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Hurricane Wilma's Impact

Aired October 24, 2005 - 21:00   ET


LARRY KING, CNN HOST: Tonight, Hurricane Wilma slams Florida from the Keys to Palm Beach. At least three people killed, millions without power, airports closed, Key West under three to five feet of water and damage estimates already up to $10 billion.
We'll have the latest with mayors of some of Florida's hardest hit cities, the acting director of FEMA and a lot more next on LARRY KING LIVE.

Let me set the scene. Here in New York is Sam Champion, WABC weather person, who often helps contribute to our weather programs. In Oklahoma City is Neville Koop, meteorologist, Weathernews America and manager of Marine Forecasting, specializing in tropical weather including hurricanes. And, at the AccuWeather studio in State College, Pennsylvania is Ken Reeves of AccuWeather, senior expert meteorologist and director of forecast operations.

Before we talk with them, lots of other guests, let's get an update from each of our reporters at various scenes. First, Fort Lauderdale, Anderson Cooper who sat in last night hosting this show and John Zarrella are standing by. How bad was it there, Anderson?

ANDERSON COOPER, CNN ANCHOR: Well, we're actually in Hollywood, Florida. We were in Fort Lauderdale. We came here just a little bit south of Fort Lauderdale. A lot of flooding, obviously no electricity but, you know, it certainly could have been worse, not a lot of structural damage here.

JOHN ZARRELLA, CNN MIAMI BUREAU CHIEF: But quite a bit, Larry, worse than the people here on the East Coast expected. They didn't expect to see a three over here. A lot of people didn't put up shutters. There's lots of power lines down, poles snapped, mobile homes, a lot of damage. I drove through my neighborhood today, pretty extensive damage, not structural for the most part but pretty extensive.

KING: Let's go to Rob Marciano in Naples, Florida. That's on the West Coast. What's the story there Rob?

ROB MARCIANO, CNN METEOROLOGIST: Well, this is where we caught the northern part of the eye wall. The eye made landfall about ten miles, 15 miles south of here, Larry. So, the northern eye wall coming through here and widespread damage up and down Lee and Collier County and obviously down towards Monroe County as well as this thing made landfall as a category three storm.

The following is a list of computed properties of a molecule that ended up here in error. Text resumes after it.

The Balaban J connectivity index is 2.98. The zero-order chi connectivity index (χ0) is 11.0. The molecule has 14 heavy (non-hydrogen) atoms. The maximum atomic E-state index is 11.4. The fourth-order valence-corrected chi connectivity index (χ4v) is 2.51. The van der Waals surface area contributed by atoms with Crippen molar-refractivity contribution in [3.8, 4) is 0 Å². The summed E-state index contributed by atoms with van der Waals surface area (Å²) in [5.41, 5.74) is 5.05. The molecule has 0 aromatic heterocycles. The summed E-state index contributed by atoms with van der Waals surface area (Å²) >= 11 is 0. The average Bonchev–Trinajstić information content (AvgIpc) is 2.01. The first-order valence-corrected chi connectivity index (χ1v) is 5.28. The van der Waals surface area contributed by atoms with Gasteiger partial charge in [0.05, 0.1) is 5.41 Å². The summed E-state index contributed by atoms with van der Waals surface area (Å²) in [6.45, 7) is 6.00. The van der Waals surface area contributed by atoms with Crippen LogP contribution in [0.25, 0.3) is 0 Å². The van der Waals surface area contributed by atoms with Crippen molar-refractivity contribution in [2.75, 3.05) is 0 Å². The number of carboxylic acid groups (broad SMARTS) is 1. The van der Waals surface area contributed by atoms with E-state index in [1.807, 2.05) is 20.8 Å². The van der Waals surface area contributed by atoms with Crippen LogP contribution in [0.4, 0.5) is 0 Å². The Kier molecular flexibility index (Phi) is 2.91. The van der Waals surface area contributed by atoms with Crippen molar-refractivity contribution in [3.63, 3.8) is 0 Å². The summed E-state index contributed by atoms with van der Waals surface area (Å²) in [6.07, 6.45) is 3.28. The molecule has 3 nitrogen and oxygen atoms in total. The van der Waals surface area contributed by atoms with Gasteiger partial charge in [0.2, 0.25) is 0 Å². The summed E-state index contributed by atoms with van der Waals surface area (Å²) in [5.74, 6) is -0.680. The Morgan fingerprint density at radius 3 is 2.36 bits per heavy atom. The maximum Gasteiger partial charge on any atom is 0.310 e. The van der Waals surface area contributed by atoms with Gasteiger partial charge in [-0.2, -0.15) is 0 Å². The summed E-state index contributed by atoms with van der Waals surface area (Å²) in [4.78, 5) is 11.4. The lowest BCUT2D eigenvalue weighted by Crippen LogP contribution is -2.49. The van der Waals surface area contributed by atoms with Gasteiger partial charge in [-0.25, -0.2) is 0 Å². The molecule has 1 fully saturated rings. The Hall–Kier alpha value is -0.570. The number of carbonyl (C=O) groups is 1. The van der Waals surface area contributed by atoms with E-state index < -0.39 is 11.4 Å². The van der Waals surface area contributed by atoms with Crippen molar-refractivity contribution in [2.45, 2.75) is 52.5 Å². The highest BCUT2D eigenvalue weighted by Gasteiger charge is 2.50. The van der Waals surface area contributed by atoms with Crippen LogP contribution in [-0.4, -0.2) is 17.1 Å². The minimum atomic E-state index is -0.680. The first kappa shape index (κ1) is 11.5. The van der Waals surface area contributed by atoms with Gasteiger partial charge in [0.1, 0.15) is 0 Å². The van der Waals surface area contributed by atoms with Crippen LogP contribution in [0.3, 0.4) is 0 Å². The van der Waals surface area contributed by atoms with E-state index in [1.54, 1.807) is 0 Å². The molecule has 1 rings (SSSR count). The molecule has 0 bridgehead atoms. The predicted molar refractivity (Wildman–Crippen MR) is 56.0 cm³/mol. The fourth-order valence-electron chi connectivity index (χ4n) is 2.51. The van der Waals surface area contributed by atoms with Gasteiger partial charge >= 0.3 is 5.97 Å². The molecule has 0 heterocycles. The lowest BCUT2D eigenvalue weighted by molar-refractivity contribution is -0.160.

Well, we've seen a lot up in Fort Myers and also down here in Naples is a tremendous amount of tree damage and also, you know, shockingly enough a lot of flooding for as fast as this storm was moving flooding was really going to be the least of the worries here.

But this state is already waterlogged after seeing well above normal rainfall this past year with an active hurricane season already, so the rainfall that came from this system certainly, you know, it put a lot of pressure on the drainage canals and then we had that storm surge as well.

So, we've got flooding, street flooding and a lot of tree damage and what struck me when driving down here widespread tree damage. The trees were knocked down from the northwest, mostly down to the southeast, which means that really the straw that broke the camel's back, so to speak as far as trees are concerned was when the storm exited.

I think the backside of this storm, Larry, was a stronger part of the storm. At least that's what I experienced up in Fort Myers and I think that's what happened down here in Naples as well.

KING: Gary Tuchman, who is in Key West, on a videophone set up. What's the situation at the southernmost point in the continental United States?

GARY TUCHMAN, CNN CORRESPONDENT (by videophone): Well, Larry, the southernmost point in the continental U.S. is without power as are most of the Florida Keys. This was the southern part of the eye wall, the more dangerous part and for two wild hours between 2:00 and 4:00 early this morning, we had sustained 120 mile-per-hour winds. About 60 percent of the homes here in Key West were flooded.

KING: Whoa. And, David Mattingly, are you in Hollywood, Florida too?

DAVID MATTINGLY, CNN NATIONAL CORRESPONDENT: That's right, Larry, standing in the pitch darkness with everybody else here in Hollywood and that's something that you usually don't see here on the Gold Coast with all of the high rise apartments and condos and hotels that are here.

But from here all the way up north you will find damage from this hurricane, people in the dark. Normally you see trees down, power lines down. You get accustomed to seeing that when a hurricane comes through. The scope of this storm is something that's really hard to take in as to ho far and why the damage here really is.

KING: We'll be checking in with all of our correspondents at the bottom of the hour. Sam Champion your overview of this?

SAM CHAMPION, WABC-TV, N.Y. METEOROLOGIST: Well, Larry, last night on this show we told people and all the experts agreed in Broward and Dade Counties they better shut her up and get ready for this storm.

It was a bad storm. I think the surprise was that it actually did strengthen as it moved across Florida, expected to weaken a little bit. But from what we were able to look at today, and I'm sure some of the guys will talk about it tonight, it's connection with the jet stream which was actually supposed to sheer it and weaken it a little bit almost treated this storm like blowing air into a fire.